The Significance of Coral Reefs

April 10, 2018
By Anonymous

Coral reefs can be found in tropical oceans in multiple different countries.  They are rich in biodiversity and attract many species that we benefit from in both the medical field and in economic growth.  Coral reefs provide many things such as food, protection to our shores and marine animals, employment, and medical help. However, the coral reefs are under a dangerous amount of stress from pollution, warming water and poor fishing practices.  This will be detrimental to humans and our economies.  There is more to learn about corals reefs and there should be more research conducted to better understand coral reefs and how they are beneficial to the  world.
Many countries rely on coral reefs for food, entertainment, and as a source of income.  Coral reefs provide a place for fish and countless other aquatic organisms to live.  Many of the organisms are used for food, and therefore harvested creating a major source of income.  Fisherman's source of income comes from the fish that live amongst the coral reefs.  Fishing is a large industry, and without this income economies will crash.  “In many places, the loss of coral reefs would amount to an economic disaster, depriving fishermen of their main source of income, forcing people to find more expensive forms of protein and undermining the tourism industry.”(Levins) The economy would be greatly affected without the coral reefs. There would be nothing to fish, and therefore nothing to trade.  All of the species living in the coral reefs will have perished or migrated in hopes of finding another suitable home leaving an abandoned and dying coral reef as well as no source of income for the fisherman.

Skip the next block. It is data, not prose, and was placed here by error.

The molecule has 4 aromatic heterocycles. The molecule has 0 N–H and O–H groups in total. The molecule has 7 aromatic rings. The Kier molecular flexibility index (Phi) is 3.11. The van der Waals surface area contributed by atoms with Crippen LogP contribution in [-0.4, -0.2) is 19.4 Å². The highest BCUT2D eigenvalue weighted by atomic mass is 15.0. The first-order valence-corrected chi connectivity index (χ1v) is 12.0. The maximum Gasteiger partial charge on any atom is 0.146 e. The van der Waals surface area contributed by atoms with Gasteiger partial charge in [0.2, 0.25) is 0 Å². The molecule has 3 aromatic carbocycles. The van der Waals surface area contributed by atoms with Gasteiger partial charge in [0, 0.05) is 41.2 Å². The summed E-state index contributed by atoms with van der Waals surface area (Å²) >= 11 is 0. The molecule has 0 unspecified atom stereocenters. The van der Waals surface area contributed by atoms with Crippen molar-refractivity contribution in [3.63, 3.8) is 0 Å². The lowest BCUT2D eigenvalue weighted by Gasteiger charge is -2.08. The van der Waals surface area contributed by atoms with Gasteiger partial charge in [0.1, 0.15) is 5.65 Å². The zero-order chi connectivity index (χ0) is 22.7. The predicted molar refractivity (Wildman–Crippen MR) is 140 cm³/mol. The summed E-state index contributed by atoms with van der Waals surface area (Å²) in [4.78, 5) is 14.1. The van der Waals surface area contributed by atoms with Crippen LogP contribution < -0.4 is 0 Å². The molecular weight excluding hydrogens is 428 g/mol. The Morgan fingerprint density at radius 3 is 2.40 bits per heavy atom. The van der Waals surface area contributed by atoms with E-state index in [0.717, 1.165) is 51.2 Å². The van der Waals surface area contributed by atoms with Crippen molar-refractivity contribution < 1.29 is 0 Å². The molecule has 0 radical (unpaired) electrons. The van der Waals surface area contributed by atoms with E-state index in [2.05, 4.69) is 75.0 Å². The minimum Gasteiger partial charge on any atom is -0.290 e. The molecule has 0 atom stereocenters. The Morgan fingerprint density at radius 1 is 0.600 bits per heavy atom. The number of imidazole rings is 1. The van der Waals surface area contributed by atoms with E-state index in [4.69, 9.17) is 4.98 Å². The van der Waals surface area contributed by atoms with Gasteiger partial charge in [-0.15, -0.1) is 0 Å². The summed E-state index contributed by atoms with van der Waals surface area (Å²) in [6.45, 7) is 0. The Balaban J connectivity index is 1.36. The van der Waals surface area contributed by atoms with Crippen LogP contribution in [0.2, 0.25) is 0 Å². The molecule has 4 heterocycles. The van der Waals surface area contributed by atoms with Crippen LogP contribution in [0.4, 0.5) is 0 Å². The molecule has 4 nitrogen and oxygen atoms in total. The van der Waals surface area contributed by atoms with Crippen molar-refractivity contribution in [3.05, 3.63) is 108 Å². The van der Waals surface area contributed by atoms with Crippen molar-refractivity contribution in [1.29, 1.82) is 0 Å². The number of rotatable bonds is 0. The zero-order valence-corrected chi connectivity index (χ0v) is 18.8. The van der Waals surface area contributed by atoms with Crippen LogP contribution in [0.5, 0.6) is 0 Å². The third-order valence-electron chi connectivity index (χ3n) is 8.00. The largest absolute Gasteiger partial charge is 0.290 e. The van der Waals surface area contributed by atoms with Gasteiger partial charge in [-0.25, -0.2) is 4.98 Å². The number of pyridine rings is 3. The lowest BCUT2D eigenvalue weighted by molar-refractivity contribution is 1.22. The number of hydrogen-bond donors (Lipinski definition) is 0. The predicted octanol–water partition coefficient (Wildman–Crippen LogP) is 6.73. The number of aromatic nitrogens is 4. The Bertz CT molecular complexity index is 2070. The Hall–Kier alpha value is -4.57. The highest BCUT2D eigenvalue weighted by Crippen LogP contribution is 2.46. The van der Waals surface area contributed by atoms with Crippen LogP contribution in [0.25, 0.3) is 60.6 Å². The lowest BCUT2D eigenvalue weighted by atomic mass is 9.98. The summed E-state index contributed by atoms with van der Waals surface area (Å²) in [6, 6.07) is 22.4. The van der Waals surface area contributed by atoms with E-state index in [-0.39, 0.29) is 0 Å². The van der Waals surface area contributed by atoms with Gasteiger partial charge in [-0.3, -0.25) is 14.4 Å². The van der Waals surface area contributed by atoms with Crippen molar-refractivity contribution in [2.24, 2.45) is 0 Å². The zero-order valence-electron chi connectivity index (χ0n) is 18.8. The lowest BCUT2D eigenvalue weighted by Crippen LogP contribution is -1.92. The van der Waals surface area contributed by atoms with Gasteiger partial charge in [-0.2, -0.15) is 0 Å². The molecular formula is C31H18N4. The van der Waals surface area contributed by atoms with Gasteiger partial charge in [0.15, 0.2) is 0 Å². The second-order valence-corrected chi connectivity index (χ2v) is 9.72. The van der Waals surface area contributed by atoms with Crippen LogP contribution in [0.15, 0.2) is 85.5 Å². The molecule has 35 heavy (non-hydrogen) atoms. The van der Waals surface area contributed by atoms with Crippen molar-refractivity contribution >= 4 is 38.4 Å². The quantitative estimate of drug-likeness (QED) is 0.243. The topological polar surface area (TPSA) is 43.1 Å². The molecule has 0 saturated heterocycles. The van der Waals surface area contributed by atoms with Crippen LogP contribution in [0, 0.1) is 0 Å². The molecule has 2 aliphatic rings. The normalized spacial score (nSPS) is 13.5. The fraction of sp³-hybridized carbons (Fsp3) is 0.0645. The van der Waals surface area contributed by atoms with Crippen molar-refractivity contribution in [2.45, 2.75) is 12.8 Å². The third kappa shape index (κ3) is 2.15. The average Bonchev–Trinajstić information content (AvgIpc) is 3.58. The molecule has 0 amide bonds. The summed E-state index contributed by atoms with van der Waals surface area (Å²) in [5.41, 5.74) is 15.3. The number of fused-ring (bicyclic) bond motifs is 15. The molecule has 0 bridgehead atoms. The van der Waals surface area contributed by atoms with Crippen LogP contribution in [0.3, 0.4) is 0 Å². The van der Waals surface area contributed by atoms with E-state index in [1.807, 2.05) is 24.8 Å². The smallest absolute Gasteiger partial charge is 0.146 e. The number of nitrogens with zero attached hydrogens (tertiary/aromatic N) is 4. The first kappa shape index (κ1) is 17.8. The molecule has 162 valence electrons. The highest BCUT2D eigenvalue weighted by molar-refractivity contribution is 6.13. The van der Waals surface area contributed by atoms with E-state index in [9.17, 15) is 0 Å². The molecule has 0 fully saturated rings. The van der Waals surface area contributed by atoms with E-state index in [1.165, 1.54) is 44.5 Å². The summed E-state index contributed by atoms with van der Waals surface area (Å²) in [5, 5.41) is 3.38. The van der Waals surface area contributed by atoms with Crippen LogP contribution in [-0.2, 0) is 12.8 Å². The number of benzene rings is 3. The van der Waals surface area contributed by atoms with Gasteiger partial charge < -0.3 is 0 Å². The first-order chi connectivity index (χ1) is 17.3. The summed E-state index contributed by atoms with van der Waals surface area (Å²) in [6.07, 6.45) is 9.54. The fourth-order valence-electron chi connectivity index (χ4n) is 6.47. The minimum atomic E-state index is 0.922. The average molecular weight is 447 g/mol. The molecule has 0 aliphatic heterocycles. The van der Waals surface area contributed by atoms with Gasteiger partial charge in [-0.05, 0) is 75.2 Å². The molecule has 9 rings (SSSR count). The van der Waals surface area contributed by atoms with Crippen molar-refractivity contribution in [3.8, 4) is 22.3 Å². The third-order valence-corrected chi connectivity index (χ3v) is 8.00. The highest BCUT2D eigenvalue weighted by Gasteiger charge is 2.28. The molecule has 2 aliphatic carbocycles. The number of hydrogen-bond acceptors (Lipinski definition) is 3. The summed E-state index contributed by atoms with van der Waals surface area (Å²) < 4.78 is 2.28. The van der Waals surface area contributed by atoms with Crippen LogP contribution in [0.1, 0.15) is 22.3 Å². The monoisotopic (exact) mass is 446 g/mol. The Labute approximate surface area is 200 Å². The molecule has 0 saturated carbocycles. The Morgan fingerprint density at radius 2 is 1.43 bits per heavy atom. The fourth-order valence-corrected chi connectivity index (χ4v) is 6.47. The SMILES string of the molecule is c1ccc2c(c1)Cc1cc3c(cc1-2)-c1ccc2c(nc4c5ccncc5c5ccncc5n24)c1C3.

Coral reefs not only provide economies with a main source of income, they also provide us with many health benefits and cures to some of our many medical ailments.  Medical benefits provided by coral reefs are not limited to coral reefs themselves; a multitude of benefits can be obtained from other organisms that exist only within the coral reef ecosystems.  Some of these inhabitants can have an anti-inflammatory effect on humans; such an organism include the caribbean sea whip which is found as organic chemicals that have strayed from a soft coral.   Also found in coral reefs is an Anti-cancer compound, Bryostatin 1,  found in Bryozoan bugula Neritina--an organism that grows in such environments (Levins).  Many of the species living in coral reefs can only be found in coral reefs.  Without the coral reefs these species will go extinct and prevent us from being able to use the medical resources provided.